P.A.C. to present new budget next month

The President’s Administrative Council will take a proposed budget for the ’10/’11 school year to Biola’s board of directors in January for approval.

Harmony Wheeler, Writer

The President’s Administrative Council, also known as P.A.C., will take a proposed budget for the ’10/’11 school year to Biola’s board of directors in January for approval.

Brian Shook, President Corey’s executive assistant, said budget issues include how tuition will change, whehter the council anticipates a raise in donations, how much operations, such as running the natural gas power plant, cost, what the economic conditions are and other assumptions.

“We’re doing everything we can to keep tuition as little as possible,” Shook said.

Shook said the council started planning the budget as soon as the budget for this school year was established. The university, he said, is always looking at ways to cut unnecessary costs. The on-campus power plant, for example, provides cleaner and cheaper electricity. The university is also keeping an eye on new contracts with the Gas Company might lower costs even more.

The all-day meeting Tuesday also included discussion on staff and faculty health insurance and university planning.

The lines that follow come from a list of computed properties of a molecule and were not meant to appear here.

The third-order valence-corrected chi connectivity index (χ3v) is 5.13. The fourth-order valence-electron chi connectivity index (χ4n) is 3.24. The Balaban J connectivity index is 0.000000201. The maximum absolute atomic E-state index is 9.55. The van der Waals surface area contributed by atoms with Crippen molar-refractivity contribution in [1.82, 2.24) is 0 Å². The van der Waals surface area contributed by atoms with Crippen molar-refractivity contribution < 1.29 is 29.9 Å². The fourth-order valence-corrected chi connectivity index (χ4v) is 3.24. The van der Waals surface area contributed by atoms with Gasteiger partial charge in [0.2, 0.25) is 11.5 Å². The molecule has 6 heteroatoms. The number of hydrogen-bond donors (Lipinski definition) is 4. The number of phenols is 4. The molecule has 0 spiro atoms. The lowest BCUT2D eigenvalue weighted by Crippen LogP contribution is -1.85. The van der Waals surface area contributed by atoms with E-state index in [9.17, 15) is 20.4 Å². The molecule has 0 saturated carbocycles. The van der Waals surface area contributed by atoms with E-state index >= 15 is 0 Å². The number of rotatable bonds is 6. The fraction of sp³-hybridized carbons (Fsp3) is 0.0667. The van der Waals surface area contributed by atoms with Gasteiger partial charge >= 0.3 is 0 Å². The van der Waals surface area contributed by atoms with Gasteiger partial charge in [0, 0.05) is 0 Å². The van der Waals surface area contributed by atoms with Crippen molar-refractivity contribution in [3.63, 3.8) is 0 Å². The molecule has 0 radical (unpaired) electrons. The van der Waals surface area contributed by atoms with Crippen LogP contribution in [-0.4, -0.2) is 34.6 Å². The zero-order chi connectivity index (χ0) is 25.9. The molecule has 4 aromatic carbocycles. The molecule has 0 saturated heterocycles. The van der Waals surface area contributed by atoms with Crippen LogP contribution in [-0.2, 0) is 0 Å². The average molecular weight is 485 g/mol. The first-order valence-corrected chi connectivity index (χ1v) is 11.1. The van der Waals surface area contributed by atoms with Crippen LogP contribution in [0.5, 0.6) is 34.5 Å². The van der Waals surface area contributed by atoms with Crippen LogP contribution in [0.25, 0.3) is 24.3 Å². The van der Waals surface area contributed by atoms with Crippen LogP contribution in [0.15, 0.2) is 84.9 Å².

According to Shook, P.A.C. will release a university plan accessible to everyone in early 2010. The plan will give a vision for Biola’s future. Such future plans include the possibility of creating a hub in the city that Shook said would reestablish a connection with inner-city Los Angeles and provide a place of ministry in several areas such as nursing, art, and education.

Corey said the council, itself, acts as a method of communication on what’s happening on campus and where the university is headed.

According to Shook the council tries to keep up on what’s going on in the world in order to keep Biola from lagging behind. For this reason, the council tries to keep an eye on new media. Working with six basic initiatives and five certified research questions, the council looks at both down-to-earth concepts and imaginative concepts as part of Biola’s possible future.

“It’s the stuff of real leadership,” Shook said. “These people elevate the real crucial issues that might get lost in day to day things if a leader did not say we must hop on these.”

The council meets for an hour once a week and all day once a month to discuss and make decisions on such issues. The ultimate decision, however, lies with Corey. Shook said Corey may postpone a decision if he does not have enough information to make an informative decision.

Shook said discussion would continue on the process of selecting a new provost and a new vice president of business and financial affairs at Biola to replace Carl Schreiber, who recently announced his plans to leave Biola.

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